ROMAN EMPIRE, Caracalla, Caesar, 196-198 AD, denarius


ROMAN EMPIRE, Caracalla, Caesar, 196-198 AD, denarius, no date (197 AD), Rome mint, Obverse: bare headed bust R, M AVR ANTONINVS CAES, Reverse: Minerva standing L with spear and shield, SECVRITAS PERPETVA, silver, 17-19mm, 3.14g, SR6678, crude edge, nice portrait, aVF

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Caracalla was a nickname for Marcus Aurelius Antoninus, for a kind of cloak he liked to wear. His reign was troubled from the beginning by the unfortunate antipathy between him and his brother Geta, who he eventually murdered. He did a bunch of civil building, and granted citizenship to all of the inhabitants of the Empire. He also liked war perhaps a bit more than he should have, picking unnecessary fights. Eventually he was assassinated on his way to a war with Parthia.

In the Imperial Period Roman coinage became an engine for governmental propaganda. All of the themes of the coins are celebratory of some aspect of govermental authority or achievement.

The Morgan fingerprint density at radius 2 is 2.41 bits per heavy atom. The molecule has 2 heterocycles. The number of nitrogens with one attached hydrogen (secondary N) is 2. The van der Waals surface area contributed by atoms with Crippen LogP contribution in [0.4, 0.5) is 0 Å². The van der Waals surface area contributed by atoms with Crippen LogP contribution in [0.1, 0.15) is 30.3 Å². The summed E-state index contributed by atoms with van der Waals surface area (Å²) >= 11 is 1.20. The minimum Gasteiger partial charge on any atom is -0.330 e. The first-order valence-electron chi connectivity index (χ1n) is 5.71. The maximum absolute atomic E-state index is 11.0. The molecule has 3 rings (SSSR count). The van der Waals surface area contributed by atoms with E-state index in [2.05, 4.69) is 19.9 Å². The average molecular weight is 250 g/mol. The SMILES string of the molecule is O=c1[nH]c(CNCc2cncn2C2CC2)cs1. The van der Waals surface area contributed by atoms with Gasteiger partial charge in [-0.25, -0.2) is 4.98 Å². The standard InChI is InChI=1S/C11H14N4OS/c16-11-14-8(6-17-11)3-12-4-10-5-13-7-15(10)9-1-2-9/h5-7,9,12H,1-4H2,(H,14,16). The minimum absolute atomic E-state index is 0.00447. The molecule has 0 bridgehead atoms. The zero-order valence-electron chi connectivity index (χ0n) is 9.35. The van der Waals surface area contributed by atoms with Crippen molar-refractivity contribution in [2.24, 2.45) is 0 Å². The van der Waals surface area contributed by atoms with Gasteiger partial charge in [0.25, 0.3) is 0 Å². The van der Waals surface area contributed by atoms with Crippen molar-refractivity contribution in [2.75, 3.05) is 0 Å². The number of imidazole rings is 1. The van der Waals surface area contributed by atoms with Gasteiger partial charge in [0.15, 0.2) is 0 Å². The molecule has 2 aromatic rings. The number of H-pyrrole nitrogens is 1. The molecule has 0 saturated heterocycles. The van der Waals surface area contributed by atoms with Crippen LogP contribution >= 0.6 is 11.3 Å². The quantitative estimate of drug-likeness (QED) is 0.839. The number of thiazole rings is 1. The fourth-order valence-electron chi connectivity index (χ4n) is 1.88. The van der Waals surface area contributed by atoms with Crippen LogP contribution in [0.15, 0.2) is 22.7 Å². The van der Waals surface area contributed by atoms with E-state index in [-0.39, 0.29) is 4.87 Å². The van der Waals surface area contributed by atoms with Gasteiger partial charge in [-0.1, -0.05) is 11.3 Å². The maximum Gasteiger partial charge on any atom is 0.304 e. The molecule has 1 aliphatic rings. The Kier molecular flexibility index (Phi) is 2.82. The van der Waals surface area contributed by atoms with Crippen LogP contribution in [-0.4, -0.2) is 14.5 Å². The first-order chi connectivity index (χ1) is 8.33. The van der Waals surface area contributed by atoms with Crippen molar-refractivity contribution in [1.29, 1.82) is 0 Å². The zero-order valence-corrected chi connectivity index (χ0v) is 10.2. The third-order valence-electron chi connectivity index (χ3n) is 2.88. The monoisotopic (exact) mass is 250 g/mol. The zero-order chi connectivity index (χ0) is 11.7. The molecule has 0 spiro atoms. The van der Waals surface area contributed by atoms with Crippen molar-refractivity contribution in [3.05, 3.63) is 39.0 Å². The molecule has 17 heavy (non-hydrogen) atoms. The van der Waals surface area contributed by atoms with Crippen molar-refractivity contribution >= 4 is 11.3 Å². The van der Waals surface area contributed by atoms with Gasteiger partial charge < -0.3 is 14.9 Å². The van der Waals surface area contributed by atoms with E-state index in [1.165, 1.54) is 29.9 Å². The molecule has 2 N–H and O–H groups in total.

The Roman Republic was founded in response to tyrannical kings. It functioned for several centuries in a kind of balance of rich and poor people (slaves didn’t count). The general idea was that laws would constrain personal power. During the days of Julius Caesar, et al, powerful people became too powerful, and a new system of slightly constrained autocracy, the Empire, developed. The main catalog we use on this web site for Roman coins is Roman Coins and their Values, by David Sear.

Ancient Coins includes Greek and Roman coins and those of neighbors and successors, geographically from Morocco and Spain all the way to Afghanistan. Date ranges for these begin with the world’s earliest coins of the 8th century BC to, in an extreme case, the end of Byzantine Empire, 1453 AD.